Oak tree die off in San Diego County. Photo courtesy of University of California
Editor’s Note: Next week we will review firewood laws in other states as well as statewide quarantines in place in many states in the East and Midwest. Restrictive firewood laws and quarantines were enacted in response to invasive pests. In San Diego County, hard hit by the Goldspotted oak borer, no firewood laws or quarantines are in place at this time.

Some readers have discounted on our website the importance of the discovery of the Goldspotted oak borer in Idyllwild, noting that other pests or birds would take care of it and eliminate the problem. Those readers have not seen the devastation in San Diego County where more than $8 million in public and private funds have been spent or lost on oak borer mitigation activities, including dead tree removals and infested wood disposal.

Ninety thousand dead oaks, killed off since the Goldspotted oak borer was discovered in 2004 in San Diego County, is no small problem. And the reason it is a problem is that there are no natural predators for it in California. It is a non-native pest transported here in firewood from southeastern Arizona where there are natural predators that keep it in check. Were this insect to spread throughout California, mitigation costs would be enormous and property values would be greatly reduced.

Oak tree death in San Diego. Photo courtesy of University of California

In San Diego County, much of the die-off has occurred on Forest Service land. Dr. Tom Coleman, Forest Service entomologist and Goldspotted oak borer expert, has spent the years since its identification studying the beetle’s patterns and investigating ways to combat it, either through topical applications, importation of a predator or other means to stop spread. Still, at this point in time, there are no existing effective treatments or approaches to stop die off.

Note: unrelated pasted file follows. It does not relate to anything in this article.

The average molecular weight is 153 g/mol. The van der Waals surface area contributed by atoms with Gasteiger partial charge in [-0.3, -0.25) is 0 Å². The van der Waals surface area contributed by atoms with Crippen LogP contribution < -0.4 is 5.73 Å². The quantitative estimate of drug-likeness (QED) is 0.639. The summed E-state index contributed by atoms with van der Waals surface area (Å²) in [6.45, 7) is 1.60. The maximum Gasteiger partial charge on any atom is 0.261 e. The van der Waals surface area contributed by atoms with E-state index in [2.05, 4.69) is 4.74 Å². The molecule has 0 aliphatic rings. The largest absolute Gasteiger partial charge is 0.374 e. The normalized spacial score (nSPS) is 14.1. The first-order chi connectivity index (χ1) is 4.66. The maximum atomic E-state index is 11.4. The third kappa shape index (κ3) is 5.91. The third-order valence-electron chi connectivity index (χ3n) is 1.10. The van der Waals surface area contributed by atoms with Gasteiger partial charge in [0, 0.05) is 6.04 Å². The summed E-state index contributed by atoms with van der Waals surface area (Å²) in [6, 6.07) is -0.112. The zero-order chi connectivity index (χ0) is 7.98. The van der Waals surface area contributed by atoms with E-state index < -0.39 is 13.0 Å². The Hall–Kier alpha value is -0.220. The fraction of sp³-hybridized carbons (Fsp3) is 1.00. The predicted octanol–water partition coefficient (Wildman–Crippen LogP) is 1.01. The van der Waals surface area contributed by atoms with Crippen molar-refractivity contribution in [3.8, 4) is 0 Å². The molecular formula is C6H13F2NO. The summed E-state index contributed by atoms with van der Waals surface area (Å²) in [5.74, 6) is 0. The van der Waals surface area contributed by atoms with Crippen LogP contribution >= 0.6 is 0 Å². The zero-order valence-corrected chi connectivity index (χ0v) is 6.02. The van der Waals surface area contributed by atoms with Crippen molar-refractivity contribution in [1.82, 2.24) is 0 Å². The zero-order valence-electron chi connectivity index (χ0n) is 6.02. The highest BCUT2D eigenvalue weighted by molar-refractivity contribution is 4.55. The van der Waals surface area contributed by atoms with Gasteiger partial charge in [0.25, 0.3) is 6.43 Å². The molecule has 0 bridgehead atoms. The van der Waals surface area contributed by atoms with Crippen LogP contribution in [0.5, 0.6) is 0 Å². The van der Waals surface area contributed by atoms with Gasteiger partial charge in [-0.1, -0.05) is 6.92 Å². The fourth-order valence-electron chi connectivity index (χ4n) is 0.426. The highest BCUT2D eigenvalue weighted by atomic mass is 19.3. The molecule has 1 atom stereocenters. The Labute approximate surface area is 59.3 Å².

Anabele Cornejo, assistant public affairs officer of the USDA Forest Service, Cleveland National Forest in San Diego, said, “At the California state level, a quarantine must be initiated by request from a county agricultural commissioner to the California Department of Food and Agriculture. To date, no county commissioners have made such a request, but rather they have expressed concern about a potential quarantine’s effectiveness, cost, logistical difficulties, and potential to draw away existing resources currently combating other invasive pest that threaten agricultural commodities.”

D-shaped exit holes indicating infected tree. Photo courtesy of University of California

Cornejo said the extent of action to date in San Diego is the establishment of a committee to deal with eradication and containment issues. “In San Diego County, federal, state, county and city officials, working with the University of California, established a Goldspotted oak borer Steering Committee for a comprehensive cooperative approach to learning more about this invasive pest as well as how to confine, control and eradicate it.”

Cornejo also noted lack of funding is an impediment to erecting signs around infested Forest Service lands warning against transportation of firewood out of the infested zone. “Due to tight budgets, agencies cannot afford to rent billboard space,” she said.

Asked whether the Forest Service would continue to issue wood cutting permits in the GSOB zone of infestation, Cornejo said, “The Cleveland National Forest’s Descanso Ranger District has continued to issue wood permits to the public. Permitees are shown on a map specific areas where they can collect wood legally. The areas where trees have been down for two or more years and are not infested with GSOB. The inspection [of those areas] is done by either Dr. Tom Coleman or the Descanso District Lands Officer, Russ LaJoie.”

When asked what is being done with wood from infested trees (the oak borer can live in firewood for up to two years), Cornejo said, “Some trees are left where downed and used as habitat for area animals. Hazardous trees are downed and are allowed to sit for two years and then allowed to be used for firewood.”